Location: Forage and Range ResearchTitle: Relationships among seed quality characteristics in a collection of western wheatgrass germplasms) Author
Submitted to: Euphytica
Publication Type: Peer Reviewed Journal
Publication Acceptance Date: 11/16/2011
Publication Date: 12/3/2011
Citation: Robins, J.G., Bhattarai, K., Bushman, B.S., Larson, S.R. 2011. Relationships among seed quality characteristics in a collection of western wheatgrass germplasms. Euphytica. 184:131-139. Interpretive Summary: Despite the importance of western wheatgrass [Pascopyrum smithii (Rydb.)] for agricultural and conservation uses in North America, its utility is limited by poor seed production and quality. In the current study, we evaluated the seed production and quality of 48 western wheatgrass germplasms and cultivars. The cultivars had higher seed production than the germplasm sources. Differences between cultivars and germplasms for other traits were non-existent or limited to one year. A subset of cultivars and germplasms with high seed production and emergence rate was identified. Additionally, molecular marker characterization identified three populations from which examined western wheatgrasses derived. Based on this information, different selection practices could be used to develop high performing agronomic lines or to produce germplasms suitable for conservation goals.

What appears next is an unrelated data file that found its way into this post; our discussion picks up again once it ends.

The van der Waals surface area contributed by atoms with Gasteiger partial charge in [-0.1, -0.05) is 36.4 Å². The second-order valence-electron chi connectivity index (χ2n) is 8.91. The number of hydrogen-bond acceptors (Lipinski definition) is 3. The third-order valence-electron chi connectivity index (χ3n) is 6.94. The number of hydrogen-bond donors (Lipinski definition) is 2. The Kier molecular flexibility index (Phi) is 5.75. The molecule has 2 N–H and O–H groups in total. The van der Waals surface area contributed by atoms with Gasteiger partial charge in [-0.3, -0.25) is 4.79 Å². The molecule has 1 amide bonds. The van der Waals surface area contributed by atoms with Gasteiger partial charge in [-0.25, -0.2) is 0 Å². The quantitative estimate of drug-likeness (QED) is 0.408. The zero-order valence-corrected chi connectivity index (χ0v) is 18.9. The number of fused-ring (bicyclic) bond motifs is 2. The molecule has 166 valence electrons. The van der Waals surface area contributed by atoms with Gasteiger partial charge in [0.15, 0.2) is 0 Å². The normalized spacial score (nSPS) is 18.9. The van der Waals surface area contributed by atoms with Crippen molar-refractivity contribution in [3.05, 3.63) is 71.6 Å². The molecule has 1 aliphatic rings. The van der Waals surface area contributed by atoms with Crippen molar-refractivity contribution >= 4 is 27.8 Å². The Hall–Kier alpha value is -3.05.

Technical Abstract: Although western wheatgrass [Pascopyrum smithii (Rydb.)] is an important perennial grass species for agriculture and conservation management in central and western North America, its lack of seed production and seeding vigor limits its effectiveness. To address the weaknesses, a study was conducted to assess rhizome spread, seed production, seed weight, germination percentage, and emergence rate of seed produced from 48 western wheatgrass cultivars and germplasm accessions at a field site near Nephi, UT, USA during 2007 and 2008. The western wheatgrass cultivars had approximately two times higher seed production than the germplasm accessions during both 2007 and 2008 and also had higher seed weight in 2007 and emergence rate in 2008. The germplasm accessions had higher seed weight in 2008. For the remaining traits, there were no differences among the different germplasm sources. Based on principle component analysis, a subset of cultivars and germplasm accessions with high seed production and emergence rate was identified that could be used to produce improved cultivars and germplasms. There was little evidence of strong relationship between geographic, genetic, and phenotypic distances among the various lines examined. Additionally, based on genetic marker data, a subset of lines was grouped into three populations. Based on these results, selection among lines could occur to maximize agricultural performance regardless of site of origin, or within population selection could be practiced to meet conservation goals of minimizing hybridization among populations.